Science 3 min read

New Transparent Wood Could Cut the Cost Of Heating in Your Home

A new type of material, which its inventors are calling transparent wood, could be a new alternative to glass, plastic, and other forms of transparent materials used in construction and manufacturing.

A sample image of the transparent glass. ¦ Image via the American Chemical Society.

A sample image of the transparent glass. ¦ Image via the American Chemical Society.

With so much focus on glass and steel construction, wood may seem a bit boring right now. But the researchers at the KTH Royal Institute of Technology in Stockholm would disagree.

Not only have they created a sturdy transparent material from timber, but the transparent wood can also store and release heat too. This makes them quite useful in the construction of energy-efficient homes.

Now, here’s the exciting part. To increase its eco-friendly credentials, the researchers intend to develop a biodegradable version of the wood. That way, it can be an effective alternative to glass, plastic or even cement.

In a statement to The Guardian, researcher, Céline Montanari said:

“We prepared a multifunctional material – it can transmit light very well, and also it can store heat. We combined these two functions in a single material.”

Montanari and her colleagues presented their work yesterday at the American Chemical Society (ACS) Spring 2019 National Meeting & Expositing in Orlando.

How the Researchers Created a Transparent Wood

In previous work, the team successfully removed lignin – a component that gives wood its strength and color – from balsa wood.

Building on that work, they introduced Acrylic into the remaining tissues. Aside from filing the pores created by the lignin removal, the non-biodegradable water repellant entered the hollow vessels that transport water in the tree.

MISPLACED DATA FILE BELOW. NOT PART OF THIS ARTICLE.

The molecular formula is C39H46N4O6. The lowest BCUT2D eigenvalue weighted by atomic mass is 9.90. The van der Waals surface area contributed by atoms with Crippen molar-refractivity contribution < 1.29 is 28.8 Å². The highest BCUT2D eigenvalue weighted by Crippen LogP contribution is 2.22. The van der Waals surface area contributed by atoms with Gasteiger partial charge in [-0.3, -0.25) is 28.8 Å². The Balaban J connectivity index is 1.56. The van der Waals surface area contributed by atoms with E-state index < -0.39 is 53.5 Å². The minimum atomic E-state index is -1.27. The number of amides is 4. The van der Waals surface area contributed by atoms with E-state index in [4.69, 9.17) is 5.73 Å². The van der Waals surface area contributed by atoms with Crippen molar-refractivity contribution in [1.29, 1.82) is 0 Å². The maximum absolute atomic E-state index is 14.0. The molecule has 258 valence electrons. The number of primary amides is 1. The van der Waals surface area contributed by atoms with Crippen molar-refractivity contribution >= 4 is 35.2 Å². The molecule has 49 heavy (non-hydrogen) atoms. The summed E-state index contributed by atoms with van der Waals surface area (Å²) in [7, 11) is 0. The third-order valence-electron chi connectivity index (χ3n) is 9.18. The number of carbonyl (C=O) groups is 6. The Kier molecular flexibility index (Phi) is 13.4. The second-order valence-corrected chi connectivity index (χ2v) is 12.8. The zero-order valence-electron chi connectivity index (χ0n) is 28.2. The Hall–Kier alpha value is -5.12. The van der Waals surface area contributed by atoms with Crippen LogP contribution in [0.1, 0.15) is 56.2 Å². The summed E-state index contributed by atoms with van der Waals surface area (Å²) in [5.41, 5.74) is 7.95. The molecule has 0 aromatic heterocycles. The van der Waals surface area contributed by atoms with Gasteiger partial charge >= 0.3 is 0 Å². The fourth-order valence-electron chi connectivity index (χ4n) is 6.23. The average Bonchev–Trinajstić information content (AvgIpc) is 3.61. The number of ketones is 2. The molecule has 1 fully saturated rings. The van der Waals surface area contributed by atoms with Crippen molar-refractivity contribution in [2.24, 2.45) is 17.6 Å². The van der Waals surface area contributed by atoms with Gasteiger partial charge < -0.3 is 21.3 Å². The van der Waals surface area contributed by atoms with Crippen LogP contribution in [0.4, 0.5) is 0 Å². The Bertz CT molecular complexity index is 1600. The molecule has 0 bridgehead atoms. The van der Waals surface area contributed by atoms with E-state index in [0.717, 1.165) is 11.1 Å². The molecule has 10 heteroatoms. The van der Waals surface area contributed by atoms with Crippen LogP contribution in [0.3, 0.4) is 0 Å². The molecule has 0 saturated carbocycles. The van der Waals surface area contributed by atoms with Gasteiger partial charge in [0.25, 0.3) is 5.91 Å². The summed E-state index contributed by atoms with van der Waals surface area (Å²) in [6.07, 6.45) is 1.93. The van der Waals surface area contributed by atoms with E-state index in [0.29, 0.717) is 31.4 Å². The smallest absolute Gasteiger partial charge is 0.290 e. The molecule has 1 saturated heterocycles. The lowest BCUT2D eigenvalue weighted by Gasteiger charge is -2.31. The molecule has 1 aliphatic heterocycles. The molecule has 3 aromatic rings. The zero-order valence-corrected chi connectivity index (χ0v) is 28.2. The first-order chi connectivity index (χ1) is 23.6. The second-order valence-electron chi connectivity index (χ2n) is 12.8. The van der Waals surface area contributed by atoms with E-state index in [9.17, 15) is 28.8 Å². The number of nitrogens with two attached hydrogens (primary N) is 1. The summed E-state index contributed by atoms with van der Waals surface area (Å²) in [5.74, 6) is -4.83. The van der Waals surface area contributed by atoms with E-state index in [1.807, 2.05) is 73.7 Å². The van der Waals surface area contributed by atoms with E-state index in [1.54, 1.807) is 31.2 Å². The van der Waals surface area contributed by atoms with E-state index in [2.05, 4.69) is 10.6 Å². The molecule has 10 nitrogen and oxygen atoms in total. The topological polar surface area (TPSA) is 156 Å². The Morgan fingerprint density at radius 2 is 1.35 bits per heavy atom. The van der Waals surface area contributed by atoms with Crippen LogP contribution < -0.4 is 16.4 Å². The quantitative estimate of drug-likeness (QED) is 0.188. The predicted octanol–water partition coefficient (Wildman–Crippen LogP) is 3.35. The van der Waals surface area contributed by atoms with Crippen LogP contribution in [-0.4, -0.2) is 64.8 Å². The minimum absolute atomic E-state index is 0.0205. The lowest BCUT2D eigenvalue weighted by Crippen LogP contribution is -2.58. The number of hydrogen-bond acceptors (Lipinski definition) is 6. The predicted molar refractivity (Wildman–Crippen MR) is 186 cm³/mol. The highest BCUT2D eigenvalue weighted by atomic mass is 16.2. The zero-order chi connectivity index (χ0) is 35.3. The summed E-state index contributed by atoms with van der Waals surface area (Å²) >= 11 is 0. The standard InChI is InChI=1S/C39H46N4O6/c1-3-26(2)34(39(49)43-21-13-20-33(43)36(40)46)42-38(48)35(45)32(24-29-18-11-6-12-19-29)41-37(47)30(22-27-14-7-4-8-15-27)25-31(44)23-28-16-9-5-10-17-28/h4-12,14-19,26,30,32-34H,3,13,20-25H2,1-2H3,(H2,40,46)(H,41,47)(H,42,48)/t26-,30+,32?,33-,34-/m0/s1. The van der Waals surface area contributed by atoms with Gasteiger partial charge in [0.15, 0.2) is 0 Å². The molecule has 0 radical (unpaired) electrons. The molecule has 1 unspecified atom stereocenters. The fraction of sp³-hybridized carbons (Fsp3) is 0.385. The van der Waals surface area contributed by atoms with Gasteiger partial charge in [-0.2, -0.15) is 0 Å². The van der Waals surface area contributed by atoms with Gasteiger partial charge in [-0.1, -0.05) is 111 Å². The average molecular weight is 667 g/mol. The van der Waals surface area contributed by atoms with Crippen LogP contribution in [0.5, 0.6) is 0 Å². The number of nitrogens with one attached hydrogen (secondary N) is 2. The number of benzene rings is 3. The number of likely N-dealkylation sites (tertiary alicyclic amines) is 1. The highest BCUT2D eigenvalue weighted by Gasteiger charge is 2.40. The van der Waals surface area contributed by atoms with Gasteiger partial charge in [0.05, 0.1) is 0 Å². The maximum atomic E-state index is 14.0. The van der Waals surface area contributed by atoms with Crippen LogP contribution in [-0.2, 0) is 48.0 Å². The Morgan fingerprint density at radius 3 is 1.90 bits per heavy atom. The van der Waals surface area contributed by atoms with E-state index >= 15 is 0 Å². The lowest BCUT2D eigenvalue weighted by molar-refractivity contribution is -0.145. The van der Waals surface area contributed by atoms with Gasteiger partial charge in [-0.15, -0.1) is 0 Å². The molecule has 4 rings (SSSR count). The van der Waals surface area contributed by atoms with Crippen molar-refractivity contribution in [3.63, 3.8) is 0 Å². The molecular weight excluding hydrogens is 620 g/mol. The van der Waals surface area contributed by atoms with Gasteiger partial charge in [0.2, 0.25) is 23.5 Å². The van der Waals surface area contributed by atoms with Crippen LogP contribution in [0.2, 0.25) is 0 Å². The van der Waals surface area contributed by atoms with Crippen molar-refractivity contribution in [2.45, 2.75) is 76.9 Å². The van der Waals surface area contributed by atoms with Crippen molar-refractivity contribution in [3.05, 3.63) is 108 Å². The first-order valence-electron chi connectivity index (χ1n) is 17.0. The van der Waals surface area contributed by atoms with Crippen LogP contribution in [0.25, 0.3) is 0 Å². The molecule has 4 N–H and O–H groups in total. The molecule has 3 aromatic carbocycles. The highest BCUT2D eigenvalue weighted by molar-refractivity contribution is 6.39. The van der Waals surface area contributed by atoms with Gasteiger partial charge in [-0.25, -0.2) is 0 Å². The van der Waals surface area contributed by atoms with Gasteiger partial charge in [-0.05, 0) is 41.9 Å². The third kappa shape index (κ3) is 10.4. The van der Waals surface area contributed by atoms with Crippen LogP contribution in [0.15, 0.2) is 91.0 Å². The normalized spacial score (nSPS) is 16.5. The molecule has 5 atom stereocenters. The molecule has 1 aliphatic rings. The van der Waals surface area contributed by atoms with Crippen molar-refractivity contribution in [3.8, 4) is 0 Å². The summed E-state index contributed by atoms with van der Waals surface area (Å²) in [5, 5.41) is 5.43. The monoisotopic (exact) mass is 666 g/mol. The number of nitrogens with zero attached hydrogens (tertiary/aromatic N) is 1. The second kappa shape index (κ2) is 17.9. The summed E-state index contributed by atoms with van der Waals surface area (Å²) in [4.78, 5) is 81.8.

According to Montanari, this maintained the wood structure and restored its strength. Also, the tree’s optical properties improved significantly. In the end, they had a frosted-looking wood-based material.

The Heat Absorption and Release Feature

In a recent effort, the researchers pushed the work a little further; they mixed the acrylic with polyethylene glycol. Why this substance, you wonder?

Aside from its ability to permeate wood well, polyethylene glycol also has another interesting feature. When heated, the compound absorbs energy and melts. But as the temperature drops, it hardens and releases energy.

In an energy efficient home, the wood-based material can absorb energy from the sun and release into the interior later at night.

Montanari noted: 

“If you take 100g of this transparent wood material with the [polyethylene glycol] inside, it can absorb up to 8,000J of heat, which corresponds to basically what a 1W [bulb] could produce in two hours.”

As impressive as it all sounds right now, there’s still plenty of work left. This includes scaling up production of the material and using computer models to check how the transparent wood compares with glass.

However, the researchers suggest that the most urgent task is replacing the acrylic with a biodegradable alternative. But that may not be such a good idea.

According to Mark Miodownik, professor of materials and society at University College London, who was not involved in the research, making the material biodegradable would make it less environmentally sustainable.

He further explained that construction materials need to be carbon sinks. As such, they must be recyclable and reusable – like steel is used for modular construction – and not biodegradable.

Read More: New Thermal Battery Could be an Energy Game Changer

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Sumbo Bello

Sumbo Bello is a creative writer who enjoys creating data-driven content for news sites. In his spare time, he plays basketball and listens to Coldplay.

Comments (3)
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    John Usrey April 06 at 10:38 am GMT

    I am very interested. It should be out it the market the soonest.

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      Claire Smith April 08 at 9:28 am GMT

      Features are impressive.

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    Shannon Harrington April 14 at 10:27 am GMT

    Is the material not prone to fire?

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